an imp and an old imp

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NewHope

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A child who is playful and mischievous is called an imp or an urchin. And an old man who is still playful and mischievous like an imp should be called an old imp?
 

Tdol

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Why not? In British English we might say an 'old rogue'.;-)
 

NewHope

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But how do you call a man who is really a rogue like that of 'rogue nation North Korea"?
 

Tdol

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'Old rogue' is not as strong in this meaning- the collocation softens it. An 'oldrogue' is generally likeable. ;-)
 

NewHope

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Hehe,very interesting.
 

Tdol

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Francois said:
Yes, 'old' often softens curse words. 'Bitch' is a notable exception ;)

FRC

'Old fart' is another. ;-)
 

Tanja

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By the way, I'll stick my question to this topic :D :

What epithet (or how it is called) do native English speakers use more frequently: Old Nick or Old Harry?

And what those poor guys are guilty for... :lol:
 

Casiopea

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Tanja said:
By the way, I'll stick my question to this topic :D :

What epithet (or how it is called) do native English speakers use more frequently: Old Nick or Old Harry?

And what those poor guys are guilty for... :lol:

I can't say. I've never heard those terms used in North American English. :oops: What about, Tom, Dick, and Harry? As a phrase, it's used to refer to any guy in general, any Tom, any Dick, and any Harry. :wink:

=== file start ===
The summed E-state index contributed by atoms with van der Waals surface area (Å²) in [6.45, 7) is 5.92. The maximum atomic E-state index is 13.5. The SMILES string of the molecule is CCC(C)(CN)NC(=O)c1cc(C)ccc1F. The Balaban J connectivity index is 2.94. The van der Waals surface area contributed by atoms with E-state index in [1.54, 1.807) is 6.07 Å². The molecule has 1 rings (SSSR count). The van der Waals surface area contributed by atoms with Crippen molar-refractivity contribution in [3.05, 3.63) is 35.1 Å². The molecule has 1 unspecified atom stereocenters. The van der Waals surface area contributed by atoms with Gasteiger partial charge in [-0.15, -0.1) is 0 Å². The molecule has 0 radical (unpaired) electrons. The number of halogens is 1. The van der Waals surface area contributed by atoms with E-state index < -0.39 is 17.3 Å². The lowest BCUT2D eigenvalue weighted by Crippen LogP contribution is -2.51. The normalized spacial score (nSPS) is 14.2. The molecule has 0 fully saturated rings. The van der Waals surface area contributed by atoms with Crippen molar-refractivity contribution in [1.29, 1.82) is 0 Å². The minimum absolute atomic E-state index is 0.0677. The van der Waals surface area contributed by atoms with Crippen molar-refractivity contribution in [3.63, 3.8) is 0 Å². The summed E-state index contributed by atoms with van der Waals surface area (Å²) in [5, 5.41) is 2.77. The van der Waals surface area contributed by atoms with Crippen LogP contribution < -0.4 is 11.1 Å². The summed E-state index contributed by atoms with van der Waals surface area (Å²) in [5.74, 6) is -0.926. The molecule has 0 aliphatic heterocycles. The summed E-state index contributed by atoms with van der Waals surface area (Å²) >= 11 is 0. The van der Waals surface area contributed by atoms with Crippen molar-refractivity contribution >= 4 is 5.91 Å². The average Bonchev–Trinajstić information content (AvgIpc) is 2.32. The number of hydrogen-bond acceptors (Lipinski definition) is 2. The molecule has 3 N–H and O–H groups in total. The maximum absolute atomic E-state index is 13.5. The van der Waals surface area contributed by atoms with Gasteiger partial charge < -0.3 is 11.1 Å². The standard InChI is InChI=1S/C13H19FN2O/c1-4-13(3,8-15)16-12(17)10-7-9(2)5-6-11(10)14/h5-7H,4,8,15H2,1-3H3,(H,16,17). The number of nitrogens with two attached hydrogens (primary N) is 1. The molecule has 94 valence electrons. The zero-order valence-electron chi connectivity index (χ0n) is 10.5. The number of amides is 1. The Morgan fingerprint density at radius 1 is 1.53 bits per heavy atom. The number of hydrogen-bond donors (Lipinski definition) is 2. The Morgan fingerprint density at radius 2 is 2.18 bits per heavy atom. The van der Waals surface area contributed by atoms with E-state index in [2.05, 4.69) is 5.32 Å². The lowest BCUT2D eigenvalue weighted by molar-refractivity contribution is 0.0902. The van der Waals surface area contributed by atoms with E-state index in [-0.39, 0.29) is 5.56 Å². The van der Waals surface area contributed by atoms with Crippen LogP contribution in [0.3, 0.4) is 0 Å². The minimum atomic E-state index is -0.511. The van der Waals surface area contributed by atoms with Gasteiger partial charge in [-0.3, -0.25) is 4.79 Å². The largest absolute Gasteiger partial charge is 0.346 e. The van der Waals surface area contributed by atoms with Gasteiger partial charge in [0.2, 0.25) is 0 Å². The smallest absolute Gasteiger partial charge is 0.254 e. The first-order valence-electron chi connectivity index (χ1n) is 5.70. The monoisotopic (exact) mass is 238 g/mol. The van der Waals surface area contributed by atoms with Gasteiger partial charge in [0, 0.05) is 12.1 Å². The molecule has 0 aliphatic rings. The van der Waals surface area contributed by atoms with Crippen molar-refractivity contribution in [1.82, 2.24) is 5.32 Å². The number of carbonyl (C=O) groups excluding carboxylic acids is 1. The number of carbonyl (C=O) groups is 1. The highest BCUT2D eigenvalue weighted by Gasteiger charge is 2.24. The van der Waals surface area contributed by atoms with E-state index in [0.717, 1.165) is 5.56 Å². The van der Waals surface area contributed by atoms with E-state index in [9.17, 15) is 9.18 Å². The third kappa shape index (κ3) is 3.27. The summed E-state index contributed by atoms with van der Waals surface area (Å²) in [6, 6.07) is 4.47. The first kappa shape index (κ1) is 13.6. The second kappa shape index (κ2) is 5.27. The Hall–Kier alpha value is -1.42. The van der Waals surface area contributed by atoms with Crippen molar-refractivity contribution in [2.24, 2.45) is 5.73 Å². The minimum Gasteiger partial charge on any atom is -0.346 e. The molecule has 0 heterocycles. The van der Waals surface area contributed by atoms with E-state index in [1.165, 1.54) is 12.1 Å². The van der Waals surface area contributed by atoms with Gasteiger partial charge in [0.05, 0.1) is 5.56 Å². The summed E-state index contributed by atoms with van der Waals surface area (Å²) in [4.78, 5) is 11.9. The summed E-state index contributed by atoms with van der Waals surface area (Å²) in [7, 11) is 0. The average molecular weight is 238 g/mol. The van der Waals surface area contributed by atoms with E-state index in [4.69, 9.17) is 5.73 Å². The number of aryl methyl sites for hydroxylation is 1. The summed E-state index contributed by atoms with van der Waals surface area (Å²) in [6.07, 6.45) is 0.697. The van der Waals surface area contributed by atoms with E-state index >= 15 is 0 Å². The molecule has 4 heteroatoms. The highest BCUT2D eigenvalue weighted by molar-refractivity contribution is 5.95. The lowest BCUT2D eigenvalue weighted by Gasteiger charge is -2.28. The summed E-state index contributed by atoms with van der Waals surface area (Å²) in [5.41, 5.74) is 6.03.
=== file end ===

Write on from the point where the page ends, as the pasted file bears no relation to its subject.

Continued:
Tanja

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Casiopea said:
I can't say. I've never heard those terms used in North American English. :oops: What about, Tom, Dick, and Harry? As a phrase, it's used to refer to any guy in general, any Tom, any Dick, and any Harry. :wink:

I know these buddies - Tom, Dick and Harry - I got acquainted with them while preparing to my lexicology exam :lol: :lol: :lol:

But my dictionary gives: Old Harry=Old Nick=DEVIL :?
 

Casiopea

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Tanja said:
Casiopea said:
I can't say. I've never heard those terms used in North American English. :oops: What about, Tom, Dick, and Harry? As a phrase, it's used to refer to any guy in general, any Tom, any Dick, and any Harry. :wink:

I know these buddies - Tom, Dick and Harry - I got acquainted with them while preparing to my lexicology exam :lol: :lol: :lol:

But my dictionary gives: Old Harry=Old Nick=DEVIL :?

Aha! British English. OK. Tdol should be here soon to shed some light for us. 8)

By the way,

Old Nick (nick vb. 'to steal' (your soul))
Old Harry (harry vb. 'to despoil, ravage')

My dictionary gives Old Nick only. An online search proved the same. :(
 

Tanja

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Casiopea said:
[Old Nick (nick vb. 'to steal' (your soul))
Old Harry (harry vb. 'to despoil, ravage')

That's amazing how absurd and dreadful some names' origins can be... :? :shock:
 

Tdol

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We use 'Old Nick' for the Devil, but I haven't heard 'Old Harry', we also call prison 'the Nick', and when a crook is caught, they are 'nicked'.;-)